Democratic-Republican Societies

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Democratic-Republican Societies were local political organizations formed in the United States in 1793-94 to promote republicanism and democracy and to fight aristocratic tendencies. Historians use the term "Democratic-Republican" to describe the societies, but the societies rarely ever used the name "Democratic-Republican." They called themselves "Democratic," "Republican," "True Republican," "Constitutional," "United Freeman," "Patriotic," "Political," "Franklin," and "Madisonian."[1]

The Germans of Philadelphia began the first society in April 1793, inspired by Peter Muhlenberg. Philadelphia was then the national capital and soon an English-speaking society was formed in the city by David Rittenhouse, Charles Biddle (a prominent Quaker merchant), Dr. George Logan and Alexander J. Dallas. Its charter was widely copied. At least 35 societies sprang up by 1795, located in most important American cities. Many leaders soon became active in Jefferson's Democratic-Republican Party, a national political party he founded. As foreign affairs became dominant issues of the day, members of such groups opposed the British and rallied behind Jefferson, proclaiming their friendship with France.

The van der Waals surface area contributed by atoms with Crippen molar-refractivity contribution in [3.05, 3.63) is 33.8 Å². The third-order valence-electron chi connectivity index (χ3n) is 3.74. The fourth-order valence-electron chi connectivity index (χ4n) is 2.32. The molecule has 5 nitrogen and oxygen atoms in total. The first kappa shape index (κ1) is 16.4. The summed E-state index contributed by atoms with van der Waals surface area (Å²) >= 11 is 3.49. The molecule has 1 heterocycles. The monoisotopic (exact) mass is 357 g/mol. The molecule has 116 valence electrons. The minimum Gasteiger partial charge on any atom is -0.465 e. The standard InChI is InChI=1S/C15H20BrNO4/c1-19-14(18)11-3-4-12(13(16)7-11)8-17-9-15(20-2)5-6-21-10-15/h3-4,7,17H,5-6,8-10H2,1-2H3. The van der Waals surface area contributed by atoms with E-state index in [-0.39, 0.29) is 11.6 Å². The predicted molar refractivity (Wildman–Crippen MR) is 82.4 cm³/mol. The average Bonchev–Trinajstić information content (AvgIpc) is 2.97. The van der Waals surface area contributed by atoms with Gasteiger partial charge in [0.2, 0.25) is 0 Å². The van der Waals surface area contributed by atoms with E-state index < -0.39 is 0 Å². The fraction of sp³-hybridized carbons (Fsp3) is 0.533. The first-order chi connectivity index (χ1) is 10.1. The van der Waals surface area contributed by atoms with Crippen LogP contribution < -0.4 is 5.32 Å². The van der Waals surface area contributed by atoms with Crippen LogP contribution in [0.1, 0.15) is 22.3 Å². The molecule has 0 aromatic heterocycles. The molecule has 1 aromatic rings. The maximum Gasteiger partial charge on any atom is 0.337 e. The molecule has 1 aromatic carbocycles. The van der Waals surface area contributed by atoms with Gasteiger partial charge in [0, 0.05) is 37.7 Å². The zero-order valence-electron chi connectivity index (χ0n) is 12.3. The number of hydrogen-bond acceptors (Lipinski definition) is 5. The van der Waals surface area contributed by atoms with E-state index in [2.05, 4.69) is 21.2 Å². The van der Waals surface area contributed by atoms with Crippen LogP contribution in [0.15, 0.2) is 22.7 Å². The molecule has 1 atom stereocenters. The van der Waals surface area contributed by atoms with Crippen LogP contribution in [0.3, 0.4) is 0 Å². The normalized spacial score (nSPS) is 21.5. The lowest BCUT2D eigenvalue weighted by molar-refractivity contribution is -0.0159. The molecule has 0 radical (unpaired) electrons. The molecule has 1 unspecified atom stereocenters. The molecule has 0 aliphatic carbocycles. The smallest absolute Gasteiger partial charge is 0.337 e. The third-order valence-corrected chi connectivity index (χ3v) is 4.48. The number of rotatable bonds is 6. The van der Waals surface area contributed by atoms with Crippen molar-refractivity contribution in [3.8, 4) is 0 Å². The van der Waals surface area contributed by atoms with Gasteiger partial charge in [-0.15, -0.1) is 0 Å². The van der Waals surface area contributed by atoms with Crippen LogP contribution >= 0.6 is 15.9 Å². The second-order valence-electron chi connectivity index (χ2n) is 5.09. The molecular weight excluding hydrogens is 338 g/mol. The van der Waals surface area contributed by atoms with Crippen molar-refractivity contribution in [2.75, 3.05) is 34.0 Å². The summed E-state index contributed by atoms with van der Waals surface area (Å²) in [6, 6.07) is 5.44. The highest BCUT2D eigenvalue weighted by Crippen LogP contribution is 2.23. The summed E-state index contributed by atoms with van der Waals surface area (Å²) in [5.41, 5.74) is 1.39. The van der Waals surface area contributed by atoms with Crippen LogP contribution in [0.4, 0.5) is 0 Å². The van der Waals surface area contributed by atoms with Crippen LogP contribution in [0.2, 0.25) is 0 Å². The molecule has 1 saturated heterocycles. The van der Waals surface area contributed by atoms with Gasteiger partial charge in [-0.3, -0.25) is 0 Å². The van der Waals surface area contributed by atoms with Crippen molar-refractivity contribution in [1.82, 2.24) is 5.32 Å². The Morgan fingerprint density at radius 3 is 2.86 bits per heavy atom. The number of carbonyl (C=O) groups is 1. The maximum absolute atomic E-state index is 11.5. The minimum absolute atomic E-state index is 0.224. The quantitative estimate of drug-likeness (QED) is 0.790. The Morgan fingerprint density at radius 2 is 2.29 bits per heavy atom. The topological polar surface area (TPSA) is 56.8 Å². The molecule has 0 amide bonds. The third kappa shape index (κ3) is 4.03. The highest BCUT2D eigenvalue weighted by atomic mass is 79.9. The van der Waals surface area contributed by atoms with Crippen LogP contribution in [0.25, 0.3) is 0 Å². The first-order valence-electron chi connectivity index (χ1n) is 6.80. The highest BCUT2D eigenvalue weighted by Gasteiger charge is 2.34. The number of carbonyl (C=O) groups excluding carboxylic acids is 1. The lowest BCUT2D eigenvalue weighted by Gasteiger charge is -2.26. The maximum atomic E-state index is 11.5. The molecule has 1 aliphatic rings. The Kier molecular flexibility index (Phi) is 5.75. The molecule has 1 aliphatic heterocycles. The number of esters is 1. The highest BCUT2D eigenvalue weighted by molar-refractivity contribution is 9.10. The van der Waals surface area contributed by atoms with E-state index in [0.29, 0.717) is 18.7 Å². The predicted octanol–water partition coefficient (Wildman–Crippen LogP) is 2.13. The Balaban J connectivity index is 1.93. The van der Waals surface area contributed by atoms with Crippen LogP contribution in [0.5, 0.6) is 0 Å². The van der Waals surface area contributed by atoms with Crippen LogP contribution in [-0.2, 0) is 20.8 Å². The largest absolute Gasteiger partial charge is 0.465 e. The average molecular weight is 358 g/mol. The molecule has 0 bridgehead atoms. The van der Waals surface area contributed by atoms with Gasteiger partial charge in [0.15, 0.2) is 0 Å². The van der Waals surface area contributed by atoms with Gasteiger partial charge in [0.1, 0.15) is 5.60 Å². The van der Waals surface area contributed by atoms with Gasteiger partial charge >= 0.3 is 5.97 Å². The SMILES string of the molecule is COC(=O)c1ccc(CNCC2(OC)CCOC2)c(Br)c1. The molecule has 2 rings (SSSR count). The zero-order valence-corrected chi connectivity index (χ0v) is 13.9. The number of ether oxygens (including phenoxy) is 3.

Activities[edit]

The societies usually met once a month, or more often during election season. Applicants for membership had to have five members attest to their "firm and steadfast friend of EQUAL RIGHTS OF MAN" and a couple members could blackball an applicant. "Apostasy from Republican principles" was ground for expulsion. Officers were rotated regularly—in one case every month.

The societies politicked in local elections officially or quietly. They often joined parades and celebrations of July Fourth, and were credited in 1794 with having made that day "more universally celebrated" than it had been. They also celebrated July 14—French Bastille Day. Some societies engaged in direct action to help France in her war with Britain, such as equipping French privateers.

Endless discussions and rounds of resolutions fill the minute books; most common were general addresses and resolutions critical of the Washington administration. In western states, members of the societies agitated against the British for holding the frontier posts and against the Spanish for closing the Mississippi River; in the East, they denounced Britain for "piracy" against American shipping. In the Carolinas they demanded a uniform currency and adequate representation for the growing back country. The societies strongly protested the excise tax on whiskey. They denounced John Jay as special envoy to London and vehemently repudiated the treaty he brought back. They complained about secret sessions of Congress and the state legislatures, demanding that public officials abandon the use of "dark, intricate, antiquated formalities" and "obsolete phraseology" that only lawyers and classical scholars could understand.[2]

Grievances[edit]